I am creating a problem for myself, as I have this urge to finish the days work before the semi-supine. Stopping in the middle is extremely difficult and yet I am one of the lucky people who could do so on most days. ‘Preventative, not restorative’ is a phrase to keep in mind. But it is so difficult to stop for 20 minutes even though the benefits are obvious when I do. If only I had known this seventy years ago!

 

A new discovery is made. The right hand side of my body is much ‘tighter’ than the left. Now I can actually see this for myself, as I have learnt to focus in the mirror on a specific bit of myself. Thus I am not embarrassed, just interested. 

 

Having read some sections of Job's Body, I am amazed at the intricacy of connection between muscles and nerve cells etc. No wonder I feel different. The lesson sessions are not about emotions, but muscle release is. Once it has been pointed out it is obvious that the release of tension built up over so many years is going to be felt not jusr physically but emotionally as well. Sometimes when I get home after a lesson I only want to sit in the garden and not even think. 

 

I realise curling up into a ball to try to shut out the migraine pain was not a wise way to deal with it for all those years! Even though, in my old age, I no longer have migraines the curling up habit is very hard to break.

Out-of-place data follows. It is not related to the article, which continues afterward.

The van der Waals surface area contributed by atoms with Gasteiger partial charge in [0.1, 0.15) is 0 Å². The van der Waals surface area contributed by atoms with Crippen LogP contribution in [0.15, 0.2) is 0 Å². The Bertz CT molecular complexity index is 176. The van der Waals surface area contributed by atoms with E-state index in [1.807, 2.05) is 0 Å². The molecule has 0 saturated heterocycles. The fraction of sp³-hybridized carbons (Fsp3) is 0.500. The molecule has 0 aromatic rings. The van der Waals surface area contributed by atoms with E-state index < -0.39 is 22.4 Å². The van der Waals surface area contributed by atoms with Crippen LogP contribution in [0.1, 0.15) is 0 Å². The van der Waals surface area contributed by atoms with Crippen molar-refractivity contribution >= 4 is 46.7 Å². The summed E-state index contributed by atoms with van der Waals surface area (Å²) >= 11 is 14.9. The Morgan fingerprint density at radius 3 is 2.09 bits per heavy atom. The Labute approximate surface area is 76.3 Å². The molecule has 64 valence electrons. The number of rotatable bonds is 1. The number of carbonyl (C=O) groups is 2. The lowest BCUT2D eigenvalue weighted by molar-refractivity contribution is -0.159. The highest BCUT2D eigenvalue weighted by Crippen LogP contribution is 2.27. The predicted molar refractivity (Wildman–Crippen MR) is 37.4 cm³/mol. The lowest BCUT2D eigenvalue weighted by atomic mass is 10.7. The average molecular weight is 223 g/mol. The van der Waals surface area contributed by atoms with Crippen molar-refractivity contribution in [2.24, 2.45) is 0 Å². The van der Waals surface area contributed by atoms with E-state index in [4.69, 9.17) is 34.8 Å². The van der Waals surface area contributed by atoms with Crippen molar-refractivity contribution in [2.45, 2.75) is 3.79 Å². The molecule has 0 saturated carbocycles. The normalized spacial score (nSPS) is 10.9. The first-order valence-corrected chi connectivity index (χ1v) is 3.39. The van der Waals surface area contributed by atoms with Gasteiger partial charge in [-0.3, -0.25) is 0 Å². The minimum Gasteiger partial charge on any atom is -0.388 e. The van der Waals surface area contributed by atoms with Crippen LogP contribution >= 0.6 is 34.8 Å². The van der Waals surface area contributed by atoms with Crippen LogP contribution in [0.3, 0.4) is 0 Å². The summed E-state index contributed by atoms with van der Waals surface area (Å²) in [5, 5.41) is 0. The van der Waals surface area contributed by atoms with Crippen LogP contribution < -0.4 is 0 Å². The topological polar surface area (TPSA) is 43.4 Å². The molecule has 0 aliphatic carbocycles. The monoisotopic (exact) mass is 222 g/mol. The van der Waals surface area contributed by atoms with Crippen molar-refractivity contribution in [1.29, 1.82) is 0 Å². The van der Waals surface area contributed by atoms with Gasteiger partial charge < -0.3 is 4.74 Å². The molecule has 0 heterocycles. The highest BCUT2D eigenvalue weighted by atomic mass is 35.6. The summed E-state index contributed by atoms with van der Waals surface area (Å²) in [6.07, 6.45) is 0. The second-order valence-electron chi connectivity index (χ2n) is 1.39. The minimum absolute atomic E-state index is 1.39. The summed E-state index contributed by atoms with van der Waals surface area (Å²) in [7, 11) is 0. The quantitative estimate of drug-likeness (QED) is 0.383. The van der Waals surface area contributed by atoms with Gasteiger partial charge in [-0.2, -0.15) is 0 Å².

Another ‘curling‘ habit I have discovered is wrapping my feet round the chair legs. I seem never to sit with my feet squarely on the floor but then I don’t stand squarely either. 

 

Am I standing comfortably? If I am, then I need to correct my right foot, which will he turned outwards, twisting the right knee which is the one that hurts when I go upstairs. 

 

The Alexander Technique isn’t just a thing one does sometimes, it is a way of life. Half measures won’t do and you can’t cheat (yourself). 

 

We have a review at the end of two years, and what I find I have gained is confidence. For someone in their seventies that is surely  quite an achievement. Also, physically I am more supple, and I enjoy the feeling. (More supple than some of my contemporaries who have always  been athletic.) 

 

After a few more months it dawns on me that I don’t want to hold my head up when walking or meeting people. It is so contrary to my lifelong philosophy of ‘keep your head down and get on with it’. Decision  time! Do I now cease being an Alexander pupil? 

 

What has happened to my newly found confidence? 

 

Over the next few weeks I come to acknowledge that it is my frightened thoughts and emotions that have the ‘head down’ philosophy. My body quite likes being ‘open’ and I think wisdom lies there, rather than in my usual negative attitude. 

 

Confidence restored. 

 

It feels like I am at the beginning all over again, but not quite, because Inow know the sensation of being ‘all of a piece’ sometimes after a lesson or even, for a fleeting moment, on other occasions. That sensation is worth the struggle, which I shall enjoy continuing.